Monday, August 3, 2015

Don't miss out on these new bestsellers, available now!

Missoula: Rape and the Justice System in a College Town by Jon Krakauer

“[M]eticulously reported, fascinating and deeply disturbing.... By probing the specific, Krakauer illuminates upsetting generalities..... Krakauer—a journalist who is also a compelling writer—artfully keeps the books from becoming a compendium of facts..... It’s an important, difficult and timely subject.”

American Wife: A Memoir of Love, War, Faith, and Renewal by Taya Kyle and Jim DeFelice

Kyle relates the story of her life with her husband, Chris Kyle, of American Sniper fame. With the assistance of DeFelice, who also co-authored American Sniper, Kyle gives readers an inside view of life in their early years of marriage, the moments of tenderness and romance that drew them together, the births of their two children, and the sadness, disappointment, and anger she felt when Kyle was deployed repeatedly to various locations in the Middle East. …  The story is gritty, romantic, and bittersweet, as only a story of this nature can be. It may not have a happy ending, but it is filled with a love, a strong faith in God, family, and country, and the determination of a woman to carry on as best she can under the strain of fame and the burden of grief. … A straightforward, honest, and humble memoir.

Deal: My Three Decades of Drumming, Dreams, and Drugs with the Grateful Dead by Bill Kreutzmann and Benjy Eisen

… Readers dropping into Grateful Dead drummer Kreutzmann's stream of memory may be surprised by only one overriding theme: namely, the frequency of bitter episodes of discord, always roiling under the surface of a good-time psychedelic jug band that slowly emerged as a stadium-filler. Kreutzmann himself isn't shy of dishing and of sharing wounded feelings. …  Drugs, the reader will not be surprised to learn, form another overriding theme: "So, for the record, the drummer from the Grateful Dead smokes weed and thinks it should be legal," he writes. "Is that any surprise?" Not in the least, and the chief problem with this unenergetic memoir is that there are no surprises, just a kind of grandfatherly "let me tell you, kid, back in the day we…" approach to events, repetitive, fuzzy, full of dropped names (Dylan, Belushi, Joplin), and mostly good-natured—though sometimes surprisingly peevish. Die-hard Deadheads will be curious though not richly rewarded for their troubles.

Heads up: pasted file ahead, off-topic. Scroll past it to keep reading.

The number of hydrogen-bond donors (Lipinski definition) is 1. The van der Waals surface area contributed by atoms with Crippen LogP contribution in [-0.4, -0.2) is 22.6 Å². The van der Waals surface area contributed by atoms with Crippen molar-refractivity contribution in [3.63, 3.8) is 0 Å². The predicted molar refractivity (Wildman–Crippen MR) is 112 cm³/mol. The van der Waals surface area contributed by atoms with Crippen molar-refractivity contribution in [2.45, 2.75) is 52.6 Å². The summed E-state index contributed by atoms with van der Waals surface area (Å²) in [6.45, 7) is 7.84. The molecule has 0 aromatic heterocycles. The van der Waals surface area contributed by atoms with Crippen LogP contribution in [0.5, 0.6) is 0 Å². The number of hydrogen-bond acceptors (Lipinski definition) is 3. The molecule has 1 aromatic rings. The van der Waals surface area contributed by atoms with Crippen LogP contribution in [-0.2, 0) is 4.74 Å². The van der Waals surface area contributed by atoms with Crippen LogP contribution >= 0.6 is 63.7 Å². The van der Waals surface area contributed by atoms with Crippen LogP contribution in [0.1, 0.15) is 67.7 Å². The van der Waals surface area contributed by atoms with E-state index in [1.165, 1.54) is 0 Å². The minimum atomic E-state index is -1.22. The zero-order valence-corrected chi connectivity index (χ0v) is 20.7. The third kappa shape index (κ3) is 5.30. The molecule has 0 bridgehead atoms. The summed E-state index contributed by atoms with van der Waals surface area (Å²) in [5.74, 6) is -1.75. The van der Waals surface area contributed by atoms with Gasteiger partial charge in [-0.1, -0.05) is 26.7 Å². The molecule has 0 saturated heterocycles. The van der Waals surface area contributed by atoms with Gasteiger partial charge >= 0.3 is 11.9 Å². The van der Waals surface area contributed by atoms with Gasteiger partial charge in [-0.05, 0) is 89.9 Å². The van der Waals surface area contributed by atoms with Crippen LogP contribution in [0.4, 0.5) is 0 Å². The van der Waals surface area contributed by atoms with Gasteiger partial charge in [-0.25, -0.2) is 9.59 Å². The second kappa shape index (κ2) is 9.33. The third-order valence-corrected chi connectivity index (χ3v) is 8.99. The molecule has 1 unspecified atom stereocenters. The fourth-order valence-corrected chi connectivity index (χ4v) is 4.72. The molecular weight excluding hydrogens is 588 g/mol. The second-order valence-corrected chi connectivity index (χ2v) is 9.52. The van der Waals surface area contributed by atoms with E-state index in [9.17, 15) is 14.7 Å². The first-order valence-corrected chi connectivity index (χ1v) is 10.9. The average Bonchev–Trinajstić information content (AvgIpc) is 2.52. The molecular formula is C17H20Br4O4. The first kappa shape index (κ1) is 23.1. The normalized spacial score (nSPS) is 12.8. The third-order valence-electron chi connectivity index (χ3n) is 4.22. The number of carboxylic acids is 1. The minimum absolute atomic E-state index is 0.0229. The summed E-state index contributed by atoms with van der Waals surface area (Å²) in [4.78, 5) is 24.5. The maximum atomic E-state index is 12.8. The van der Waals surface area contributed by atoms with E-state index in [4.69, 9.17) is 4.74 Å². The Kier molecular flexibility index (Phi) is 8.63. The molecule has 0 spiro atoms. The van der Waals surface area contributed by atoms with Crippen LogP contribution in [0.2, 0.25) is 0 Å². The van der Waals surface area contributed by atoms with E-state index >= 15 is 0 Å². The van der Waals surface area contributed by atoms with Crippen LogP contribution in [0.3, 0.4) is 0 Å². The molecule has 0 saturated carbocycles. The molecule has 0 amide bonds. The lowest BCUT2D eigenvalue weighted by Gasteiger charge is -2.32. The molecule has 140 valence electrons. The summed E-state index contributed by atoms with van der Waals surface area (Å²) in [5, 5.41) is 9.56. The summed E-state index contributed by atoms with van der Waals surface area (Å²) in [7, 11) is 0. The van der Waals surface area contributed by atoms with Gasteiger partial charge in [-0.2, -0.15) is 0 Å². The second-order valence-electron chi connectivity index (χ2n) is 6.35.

Elon Musk: Tesla, SpaceX, and the Quest for a Fantastic Future by Ashlee Vance

 [Not] the first biography we've had of Mr. Musk, nor will it be the last. But it is easily the richest to date. It's also the first one Mr. Musk has cooperated with…The result is a book that is smart, light on its feet and possesses a crunchy thoroughness…[Vance] delivers a well-calibrated portrait of Mr. Musk, so that we comprehend both his friends and his enemies. It's a book with many ancillary pleasures. Mr. Vance brings us up to date on the states of green energy and space launches. He also veers away from his subject just often enough, offering profiles of the frequently brilliant people who work alongside Mr. Musk…The best thing Mr. Vance does in this book, though, is tell Mr. Musk's story simply and well. It's the story of an intelligent man, for sure. But more so it is the story of a determined one.

It's a Long Story: My Life by Willie Nelson with David Ritz

"A smooth-spoken recollection of the country legend's childhood and his eight-decade-long musical career.... Just like this book -- and its subject -- direct and genuine."

The Quartet: Orchestrating the Second American Revolution, 1783-1789 by Joseph J. Ellis

A brilliant account of six years during which four Founding Fathers, "in disregard of public opinion, carried the American story in a new direction." … Ellis delivers a convincing argument that it was a massive political transformation led by men with impeccable revolutionary credentials. The indispensable man was George Washington, whose miserable eight years begging support for the Revolutionary army convinced him that America needed a central government. Its intellectual mastermind, James Madison, not only marshaled historical arguments, but performed political legerdemain in setting the Constitutional Convention agenda, orchestrating the debates and promoting ratification… This is Ellis' ninth consecutive history of the Revolutionary War era and yet another winner.

No comments:


Find in a library

Search for an item in libraries near you: